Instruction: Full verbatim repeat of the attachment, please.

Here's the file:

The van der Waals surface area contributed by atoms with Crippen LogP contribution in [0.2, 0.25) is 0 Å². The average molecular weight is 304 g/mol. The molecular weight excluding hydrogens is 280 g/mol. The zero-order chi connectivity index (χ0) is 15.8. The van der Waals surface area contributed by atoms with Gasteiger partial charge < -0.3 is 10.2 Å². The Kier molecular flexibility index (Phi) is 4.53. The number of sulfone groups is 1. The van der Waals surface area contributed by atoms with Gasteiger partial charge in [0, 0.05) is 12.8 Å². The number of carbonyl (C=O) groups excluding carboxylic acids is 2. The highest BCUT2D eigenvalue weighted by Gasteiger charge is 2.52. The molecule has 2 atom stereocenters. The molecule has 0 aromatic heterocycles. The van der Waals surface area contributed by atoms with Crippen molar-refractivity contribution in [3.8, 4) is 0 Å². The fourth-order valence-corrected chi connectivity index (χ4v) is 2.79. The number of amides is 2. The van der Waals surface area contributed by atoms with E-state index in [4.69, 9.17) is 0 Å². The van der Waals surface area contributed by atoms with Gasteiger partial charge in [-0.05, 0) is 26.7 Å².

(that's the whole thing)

The van der Waals surface area contributed by atoms with Crippen LogP contribution in [0.2, 0.25) is 0 Å². The average molecular weight is 304 g/mol. The molecular weight excluding hydrogens is 280 g/mol. The zero-order chi connectivity index (χ0) is 15.8. The van der Waals surface area contributed by atoms with Gasteiger partial charge < -0.3 is 10.2 Å². The Kier molecular flexibility index (Phi) is 4.53. The number of sulfone groups is 1. The van der Waals surface area contributed by atoms with Gasteiger partial charge in [0, 0.05) is 12.8 Å². The number of carbonyl (C=O) groups excluding carboxylic acids is 2. The highest BCUT2D eigenvalue weighted by Gasteiger charge is 2.52. The molecule has 2 atom stereocenters. The molecule has 0 aromatic heterocycles. The van der Waals surface area contributed by atoms with Crippen molar-refractivity contribution in [3.8, 4) is 0 Å². The fourth-order valence-corrected chi connectivity index (χ4v) is 2.79. The number of amides is 2. The van der Waals surface area contributed by atoms with E-state index in [4.69, 9.17) is 0 Å². The van der Waals surface area contributed by atoms with Gasteiger partial charge in [-0.05, 0) is 26.7 Å².